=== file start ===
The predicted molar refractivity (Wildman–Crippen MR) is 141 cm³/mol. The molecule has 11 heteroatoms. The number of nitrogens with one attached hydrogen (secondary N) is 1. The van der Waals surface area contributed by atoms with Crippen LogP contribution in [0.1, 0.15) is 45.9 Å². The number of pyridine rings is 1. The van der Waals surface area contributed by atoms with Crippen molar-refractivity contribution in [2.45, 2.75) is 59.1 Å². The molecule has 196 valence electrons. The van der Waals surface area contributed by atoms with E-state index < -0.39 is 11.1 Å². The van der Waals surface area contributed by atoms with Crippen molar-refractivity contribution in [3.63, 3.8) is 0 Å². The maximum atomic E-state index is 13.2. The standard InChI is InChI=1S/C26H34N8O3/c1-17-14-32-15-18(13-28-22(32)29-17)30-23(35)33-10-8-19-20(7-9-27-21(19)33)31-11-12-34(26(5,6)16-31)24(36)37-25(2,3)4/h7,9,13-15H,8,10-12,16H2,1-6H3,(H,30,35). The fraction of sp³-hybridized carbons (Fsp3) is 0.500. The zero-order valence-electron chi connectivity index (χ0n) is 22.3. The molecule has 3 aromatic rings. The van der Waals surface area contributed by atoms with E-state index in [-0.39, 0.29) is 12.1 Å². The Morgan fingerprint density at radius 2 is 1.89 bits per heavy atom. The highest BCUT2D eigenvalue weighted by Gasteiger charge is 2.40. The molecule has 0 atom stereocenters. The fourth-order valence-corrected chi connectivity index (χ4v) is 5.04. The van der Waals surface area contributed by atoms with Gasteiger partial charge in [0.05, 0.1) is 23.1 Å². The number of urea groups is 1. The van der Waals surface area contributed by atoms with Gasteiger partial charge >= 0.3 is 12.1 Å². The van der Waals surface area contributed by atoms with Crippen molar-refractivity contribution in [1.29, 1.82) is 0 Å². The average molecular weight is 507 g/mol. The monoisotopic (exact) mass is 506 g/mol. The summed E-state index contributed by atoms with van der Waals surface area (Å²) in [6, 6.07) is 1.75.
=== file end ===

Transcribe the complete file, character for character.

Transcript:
The predicted molar refractivity (Wildman–Crippen MR) is 141 cm³/mol. The molecule has 11 heteroatoms. The number of nitrogens with one attached hydrogen (secondary N) is 1. The van der Waals surface area contributed by atoms with Crippen LogP contribution in [0.1, 0.15) is 45.9 Å². The number of pyridine rings is 1. The van der Waals surface area contributed by atoms with Crippen molar-refractivity contribution in [2.45, 2.75) is 59.1 Å². The molecule has 196 valence electrons. The van der Waals surface area contributed by atoms with E-state index < -0.39 is 11.1 Å². The van der Waals surface area contributed by atoms with Crippen molar-refractivity contribution in [3.63, 3.8) is 0 Å². The maximum atomic E-state index is 13.2. The standard InChI is InChI=1S/C26H34N8O3/c1-17-14-32-15-18(13-28-22(32)29-17)30-23(35)33-10-8-19-20(7-9-27-21(19)33)31-11-12-34(26(5,6)16-31)24(36)37-25(2,3)4/h7,9,13-15H,8,10-12,16H2,1-6H3,(H,30,35). The fraction of sp³-hybridized carbons (Fsp3) is 0.500. The zero-order valence-electron chi connectivity index (χ0n) is 22.3. The molecule has 3 aromatic rings. The van der Waals surface area contributed by atoms with E-state index in [-0.39, 0.29) is 12.1 Å². The Morgan fingerprint density at radius 2 is 1.89 bits per heavy atom. The highest BCUT2D eigenvalue weighted by Gasteiger charge is 2.40. The molecule has 0 atom stereocenters. The fourth-order valence-corrected chi connectivity index (χ4v) is 5.04. The van der Waals surface area contributed by atoms with Gasteiger partial charge in [0.05, 0.1) is 23.1 Å². The number of urea groups is 1. The van der Waals surface area contributed by atoms with Gasteiger partial charge >= 0.3 is 12.1 Å². The van der Waals surface area contributed by atoms with Crippen molar-refractivity contribution in [1.29, 1.82) is 0 Å². The average molecular weight is 507 g/mol. The monoisotopic (exact) mass is 506 g/mol. The summed E-state index contributed by atoms with van der Waals surface area (Å²) in [6, 6.07) is 1.75.